Local higher education unions gross $6.9M a year but brace for lower revenues after right-to-work passage
Those dues help buy political influence in Lansing and Washington, D.C., as well as fund bargaining and pay administrative staff and office rent, among many other things.
Once Michigan begins to integrate controversial right-to-work legislation in late March, passed by the Republican-controlled state legislature in December, workers will have the freedom to choose whether to pay union dues in workplaces that are currently closed shops.
The legislation won't affect current union contracts. Yet once existing contracts expire, employees will be free to decide whether to pay dues, but they still will be covered by union-negotiated contracts either way.
Trade organizations fear that workers' new ability to opt out of paying dues will significantly curtail union resources.
At the University of Michigan employees paid, at minimum, a hefty $5.36 million in dues last fiscal year.
There are roughly 11,800 employees who had their union fees taken out of their university paychecks from July 1, 2011, to June 30, 2012, according to a university spokesperson. Fees amount to an average of roughly $450 per employee per year.
Those employees belong to 9 unions, representing a range of U-M employees from nurses to theatrical stage employees to medical residents to maintenance staff. Other working groups, such as tenured faculty and administrators, are not unionized.
"We have to rethink everything. Within this coming year, we're going to have a huge budget impact, so we're trying to re-evaluate how we're going to allocate our resources," said Bonnie Halloran, president of U-M's lecturers union, the Lecturers' Employee Organization, for the past 10 years. LEO's labor agreement with U-M expires in mid-April and it will likely be the first U-M trade organization to feel the full impact of right-to-work legislation.
"We're projecting that we could potentially lose half our revenues. And that's very optimistic," continued Halloran, who says it will likely take the union a full two years before it understands the full impact of right-to-work.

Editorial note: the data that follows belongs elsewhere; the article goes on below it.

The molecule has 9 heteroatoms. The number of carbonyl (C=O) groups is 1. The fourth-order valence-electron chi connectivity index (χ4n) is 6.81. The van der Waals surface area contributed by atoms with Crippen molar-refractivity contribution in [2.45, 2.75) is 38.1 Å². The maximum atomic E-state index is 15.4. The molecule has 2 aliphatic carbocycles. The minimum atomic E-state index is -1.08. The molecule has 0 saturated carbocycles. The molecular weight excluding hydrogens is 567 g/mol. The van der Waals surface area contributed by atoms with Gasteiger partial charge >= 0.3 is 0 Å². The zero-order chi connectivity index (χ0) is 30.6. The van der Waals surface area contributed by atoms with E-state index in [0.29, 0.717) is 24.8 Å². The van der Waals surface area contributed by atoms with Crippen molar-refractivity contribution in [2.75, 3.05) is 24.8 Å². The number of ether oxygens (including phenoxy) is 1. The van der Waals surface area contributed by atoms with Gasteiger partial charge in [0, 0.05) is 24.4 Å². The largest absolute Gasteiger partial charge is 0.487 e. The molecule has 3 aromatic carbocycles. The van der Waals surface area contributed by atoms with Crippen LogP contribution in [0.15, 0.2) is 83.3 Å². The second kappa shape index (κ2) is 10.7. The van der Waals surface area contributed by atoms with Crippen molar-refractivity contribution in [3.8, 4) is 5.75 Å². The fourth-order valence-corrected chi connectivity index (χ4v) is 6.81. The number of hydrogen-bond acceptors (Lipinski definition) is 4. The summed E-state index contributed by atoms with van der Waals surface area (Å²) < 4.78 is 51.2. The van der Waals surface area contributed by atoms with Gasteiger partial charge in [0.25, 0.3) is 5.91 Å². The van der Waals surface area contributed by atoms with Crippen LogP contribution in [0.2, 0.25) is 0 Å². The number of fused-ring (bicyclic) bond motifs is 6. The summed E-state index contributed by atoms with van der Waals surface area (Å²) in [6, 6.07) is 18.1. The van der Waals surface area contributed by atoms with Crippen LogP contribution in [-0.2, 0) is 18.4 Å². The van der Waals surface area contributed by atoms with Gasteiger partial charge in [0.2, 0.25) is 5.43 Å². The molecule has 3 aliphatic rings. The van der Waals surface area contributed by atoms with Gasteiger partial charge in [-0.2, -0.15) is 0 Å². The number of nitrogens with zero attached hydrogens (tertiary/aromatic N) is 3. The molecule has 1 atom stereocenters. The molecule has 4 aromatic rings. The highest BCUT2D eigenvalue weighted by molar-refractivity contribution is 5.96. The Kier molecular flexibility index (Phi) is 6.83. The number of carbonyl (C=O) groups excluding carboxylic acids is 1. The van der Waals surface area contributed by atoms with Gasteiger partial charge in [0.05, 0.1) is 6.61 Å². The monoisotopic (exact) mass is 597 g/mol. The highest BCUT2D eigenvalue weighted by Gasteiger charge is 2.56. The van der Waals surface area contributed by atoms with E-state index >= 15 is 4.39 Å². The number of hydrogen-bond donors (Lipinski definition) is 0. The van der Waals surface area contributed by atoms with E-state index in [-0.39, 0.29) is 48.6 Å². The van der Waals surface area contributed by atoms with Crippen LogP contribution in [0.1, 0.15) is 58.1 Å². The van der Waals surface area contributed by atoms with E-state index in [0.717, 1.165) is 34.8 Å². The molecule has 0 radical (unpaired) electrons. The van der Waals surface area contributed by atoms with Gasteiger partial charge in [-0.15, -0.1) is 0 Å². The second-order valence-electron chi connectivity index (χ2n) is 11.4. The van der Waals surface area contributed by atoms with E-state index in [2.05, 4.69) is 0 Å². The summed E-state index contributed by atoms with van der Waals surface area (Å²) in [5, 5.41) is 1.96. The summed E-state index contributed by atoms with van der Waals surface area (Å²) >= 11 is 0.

LEO has roughly 1,500 members between U-M's three Michigan campuses. It collects 1.6 percent of lecturers' gross pay each year, for a total of $790,000 last year, according to Halloran.
Robert Boonin, an Ann Arbor-based labor law attorney with the Butzel Long law firm, said unions representing teachers at public colleges and universities are particularly vulnerable to a drop in membership.
"University employees in general are pretty spread out, so the ability for a union to assert a lot of peer pressure is much less," said Boonin, who represents employers. "It's very possible that people would decide that continuing to be in a union is not worth the price."
Boonin added that medical residents and graduate student instructors, each with their own union, are also vulnerable.
"They're only going to be around for the short run, once they get the degree they'll be gone," he said. "So they may not, as a whole, be as interested in supporting a union."
Halloran said LEO is already considering moving out of its offices at 330 E. Liberty Street, which it shares with another U-M union, for cheaper space elsewhere. The union is also in the midst of reworking its 2013 budget.
Bargaining, too, has become more difficult.
"We’re basically overwhelmed with trying to sort this all out. It's breathtaking," Halloran said. "We're bargaining in a situation that we don't fully understand. The legalities of it. What we can and can't do. The effect it has on our ability to negotiate. What is that we're negotiating for?"
According to Boonin, employees will now be expecting greater returns on unions that are more cash-strapped then ever. If an employee feels unsatisfied with a union's performance, he or she can easily opt out of paying fees. The new dynamic puts unprecedented pressure on unions.
"They have more people to please," he said.
Though he doesn't have first-hand knowledge of LEO's case, Boonin said it might be possible for LEO to ask the university to have a new agreement supersede its current contract and begin prior to the late March right-to-work enactment, instead of beginning in mid-April when LEO's current contract expires. That could stay immediate revenue drops, but also require concessions.
Katie Oppenheim, chair of the roughly 4,500-member University of Michigan Professional Nurse Council, said her union too is still brainstorming how to react to the right-to-work legislation after its sudden passage.
"We're still crafting the message," she said. "It's a very fluid thing because this all happened very quickly."
The nurses' current contract expires July 2014.
At Eastern Michigan University employees paid at least $1.29 million in union dues in 2012, according to payroll figures from Jan. 1 to Dec. 31. During that time, 1,980 employees had their fees taken out of their paychecks.
"People are concerned that this will undermine their ability to have a say in their teaching conditions," EMU Federation of Teachers staff organizer Robert Vodicka said of right-to-work. EMUFT is the Ypsilanti school's full- and part-time lecturers union. Members of EMUFT currently pay 1.8 percent of their gross teaching pay in dues, according to Vodicka.
At Washtenaw Community College, employees paid at least $266,720 in union dues during fiscal 2011-12, according to Annessa Carlisle, executive director of public relations and marketing at the college.